Since this was my first major surgery and only medical device inserted, I’m seeking clarification and insight from others in a similar situation. I am seeking medical advise but want an idea of how insistent I should be about treatment.

    • #18876
      Good intentions
      Participant
      quote NoMorePain:

      I had a mesh patch placed in ab in 2011 in Texas. It was to cover an umbilical hernia that happened after natural birth.

      A pelvic exam with contrast showed a small amount of fat escaping from the side of the repair/patch. Medical team suggests thats the cause of my discomfort. They also advise another patch placement for that..

      The general term for the “fat escaping” would be recurrence. You’ve had a recurrence of your original hernia, a failure of the original repair. You should seek out a hernia expert, since the “standard of care” in 2011 did not work for you. You don’t want to get in to a cycle of repair and failure.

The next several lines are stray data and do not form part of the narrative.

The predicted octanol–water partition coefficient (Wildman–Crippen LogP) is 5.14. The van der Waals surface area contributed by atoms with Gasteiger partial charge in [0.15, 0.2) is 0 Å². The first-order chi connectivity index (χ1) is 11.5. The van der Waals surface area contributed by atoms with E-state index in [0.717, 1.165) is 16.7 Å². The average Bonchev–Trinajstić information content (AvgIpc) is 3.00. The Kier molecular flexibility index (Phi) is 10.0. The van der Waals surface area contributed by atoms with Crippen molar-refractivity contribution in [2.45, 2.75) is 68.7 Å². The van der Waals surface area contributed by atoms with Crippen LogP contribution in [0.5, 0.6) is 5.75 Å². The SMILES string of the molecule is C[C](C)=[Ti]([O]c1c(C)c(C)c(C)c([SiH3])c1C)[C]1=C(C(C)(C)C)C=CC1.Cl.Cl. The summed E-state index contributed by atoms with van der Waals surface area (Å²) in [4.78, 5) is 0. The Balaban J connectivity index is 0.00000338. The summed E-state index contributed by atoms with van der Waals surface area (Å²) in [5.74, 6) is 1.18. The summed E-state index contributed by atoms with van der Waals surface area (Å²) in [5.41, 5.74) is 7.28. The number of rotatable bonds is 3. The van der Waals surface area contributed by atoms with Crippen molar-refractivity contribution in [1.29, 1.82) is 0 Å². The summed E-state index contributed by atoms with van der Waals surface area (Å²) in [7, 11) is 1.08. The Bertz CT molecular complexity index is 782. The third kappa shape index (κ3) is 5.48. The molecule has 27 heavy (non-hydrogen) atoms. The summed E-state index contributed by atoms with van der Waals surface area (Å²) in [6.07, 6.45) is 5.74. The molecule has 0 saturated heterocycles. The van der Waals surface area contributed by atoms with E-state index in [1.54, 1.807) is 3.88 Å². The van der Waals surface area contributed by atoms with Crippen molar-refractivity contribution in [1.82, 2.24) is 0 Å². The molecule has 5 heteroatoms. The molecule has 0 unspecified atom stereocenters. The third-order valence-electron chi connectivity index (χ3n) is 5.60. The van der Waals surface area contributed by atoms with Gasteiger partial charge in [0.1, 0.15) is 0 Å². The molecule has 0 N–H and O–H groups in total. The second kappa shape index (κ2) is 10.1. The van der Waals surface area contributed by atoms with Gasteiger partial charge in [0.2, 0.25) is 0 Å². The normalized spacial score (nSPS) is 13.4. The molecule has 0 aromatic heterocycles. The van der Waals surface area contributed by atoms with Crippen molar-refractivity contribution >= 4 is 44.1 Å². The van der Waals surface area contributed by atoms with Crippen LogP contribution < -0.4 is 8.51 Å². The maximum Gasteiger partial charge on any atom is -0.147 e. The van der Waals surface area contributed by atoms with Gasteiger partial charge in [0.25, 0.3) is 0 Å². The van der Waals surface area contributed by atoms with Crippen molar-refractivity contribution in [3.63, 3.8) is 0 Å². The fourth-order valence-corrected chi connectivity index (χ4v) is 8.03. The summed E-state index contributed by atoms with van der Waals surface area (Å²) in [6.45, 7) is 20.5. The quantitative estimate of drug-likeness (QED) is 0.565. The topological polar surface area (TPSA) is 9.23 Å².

• #18878
      Jnomesh
      Participant

      I will say that until I had my mesh removed I had for the prior 5 years had 2 or 3 MRI’s due to pain and discomfort .my mesh was for inguinal hernia not umbilical. The MRI’s repeatedly showed no hernia recurrence but all reports noted that there was fat protruding laterally out of the mesh so not near the inguinal canal.
      Finally the pain increased to the point where I sought out hernia specialists who were also mesh removal specialists.